HARROWING THE SEEDBEDS: GIVING A LAYERED ACCOUNT

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Constructing stories of infertility

This thesis is embedded in the postfoundational social constructionist narrative research approach. It resides within the discipline and movement of practical theology. The practical theological epistemology and related methodology will be explained and clarified in greater detail in Chapter 3. This chapter sets out the basic themes for the rest of the research narrative. It introduces the reader to the themes of infertility and childlessness, the position of the researcher and coresearchers, the underlying interpretive framework and the relevance of the research narrative. It also presents an outline of the design of the thesis.
The stories of four very different couples were used to construct this thesis narrative. These story tellers/co-researchers shared with the researcher their ‘worlds’ of feelings, emotions, beliefs and interpretations in the context of infertility and childlessness. Together they all contributed to an integrated research thesis, their stories ultimately converging into a comprehensive narrative. A fifth story of infertility has been woven and written into the conversations of the other four narratives: the story of the researcher. All these people were shocked and saddened by the thought that they might never be able to have children of their own. Their stories converse and interconnect with each other, finding expression in the way infertility and childlessness are perceived, felt and lived. The author’s story has been recounted because she was unable to detach herself from the text and succeed in becoming ‘a neutral, authoritative and scientific voice’ (Ellis & Bochner 1996:19). Her personal narrative is present, expressive and even influential in the research process, because it was not her intention merely to collect data, but also to hear and tell stories. The researcher and the different coresearchers in this thesis narrative became involved in each other’s worlds to a greater or lesser degree as they crossed boundaries and entered into each other’s experiences and feelings.
The four couples are not the objects of this study. Within the social constructionist view, the ‘self’ is constituted in relationship with other persons (Freedman & Combs 1996:268). As subjects they live within a specific interactive context, wherein a variety of codes and meanings exits (Denzin 1991:61). Their identities were multiple: they were informants, interpreters, researchers and constructionists.
Their willingness to become co-researchers with the author during the research conversations, by sharing and shaping their experiences and by courageously reliving and remembering their heartbreaks, dreams and realities, is laudable. Remembering did not just mean searching their memories (Fowler 1984:488). It also involved, to a certain extent, ‘re-membering’ their life scripts, when, in the telling and re-telling of their stories, certain changes took place in terms of fresh understanding of their experiences and new, open-ended conclusions about them. This took place, despite the fact that it was not the researcher’s intention to shape or influence the co-researchers narratives in any way.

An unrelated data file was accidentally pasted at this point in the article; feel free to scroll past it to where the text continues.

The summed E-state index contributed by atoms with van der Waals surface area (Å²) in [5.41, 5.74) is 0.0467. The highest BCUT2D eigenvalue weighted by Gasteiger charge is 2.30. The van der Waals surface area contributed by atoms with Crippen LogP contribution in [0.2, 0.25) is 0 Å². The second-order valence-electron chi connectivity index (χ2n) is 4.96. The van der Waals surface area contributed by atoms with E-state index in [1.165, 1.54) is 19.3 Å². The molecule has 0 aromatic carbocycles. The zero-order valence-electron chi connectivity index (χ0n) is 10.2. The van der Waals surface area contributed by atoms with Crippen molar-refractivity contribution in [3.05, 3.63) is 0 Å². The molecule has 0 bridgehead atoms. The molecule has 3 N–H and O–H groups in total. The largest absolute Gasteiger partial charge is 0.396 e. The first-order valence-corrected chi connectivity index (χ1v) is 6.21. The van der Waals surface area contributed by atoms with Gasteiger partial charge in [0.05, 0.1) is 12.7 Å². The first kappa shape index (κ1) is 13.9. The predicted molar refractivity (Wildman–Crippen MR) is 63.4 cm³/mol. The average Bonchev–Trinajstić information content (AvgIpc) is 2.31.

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CHAPTER 1 INTRODUCTION TO THE RESEARCH: TILLING THE SOIL
1.1 CONSTRUCTING STORIES OF INFERTILITY
1.2 CONSTRUCTING THE THESIS NARRATIVE
1.3 RELEVANCE AND CONTEXT
1.4 LITERATURE REVIEW
1.5 EPISTEMOLOGY AND METHODOLOGY
1.6 OUTLINE OF THE THESIS RESEARCH DESIGN
CHAPTER 2 HARROWING THE SEEDBEDS: GIVING A LAYERED ACCOUNT
2.1 MY STORY
CHAPTER 3 POSITIONING OF THE RESEARCH: PLANTING AND FERTILISING THE
FIELD
3.1 EPISTEMOLOGY: POINTS OF DEPARTURE
3.1.1 PRACTICAL THEOLOGY
3.1.2 FEMINIST PRACTICAL THEOLOGY
3.1.3 POSTFOUNDATIONAL PRACTICAL THEOLOGY
3.1.4 PASTORAL NARRATIVE THEOLOGY
3.2 EPISTEMOLOGY: METHODOLOGICAL PERSPECTIVES
3.2.1 SOCIAL CONSTRUCTIONISM.
3.2.2 NARRATIVE RESEARCH
3.2.3 NARRATIVE OR STORY
3.3 ETHICAL CONSIDERATIONS WITHIN THE NARRATIVE APPROACH
CHAPTER 4 HARVEST SONG OF STAN AND SENA: SURROGATE MOTHERHOOD
4.1 BIOLOGY AND THEOLOGY
4.2 SURROGATE MOTHERHOOD
4.3 HISTORICAL SURROGACY: SARAH AND HAGAR
4.4 STAN AND SENA: (STORY) MAKERS OF A FAMILY
4.5 VOICES OF NUANCE: SCIENCE’S LADY WISDOM, MOTHER GOD AND ALICE,
AN IVF CHILD
CHAPTER 5 HARVEST SONG OF HESTER AND FLORENCE: LOSING INFANTS, INHERITING A CHILD
5.1 TELLING A POEM, RECITING INFERTILITY
5.2 HESTER’S HELPLESSNESS
5.3 RESEARCH NARRATIVE
5.4 THE STORY BEHIND THE POEM
5.5 HESTER’S POEM: ‘THE THING THAT DOESN’T WANT TO COME OUT’
5.6 SECONDARY INFERTILITY
5.7 INFERTILITY IN THE AFRICAN CONTEXT
5.8 AFRICAN FEMINIST THEOLOGY
5.9 HESTER IMAGINING HANNAH IN THE TEMP
CHAPTER 6 HARVEST SONG OF SAMUEL AND TIENIE: THE MAKING OF A GAY FAMILY
CHAPTER 7 HARVEST SONG OF HELGA AND JAMES: FROM MISCARRIAGE TO VOLUNTARY CHILDLESSNESS
CHAPTER 8 WATERING THE LAND: DISCOURSES OF GROWTH AND UPGROWTH
CHAPTER 9 PASTURING, REFLECTING AND GIVING REST TO THE LAND

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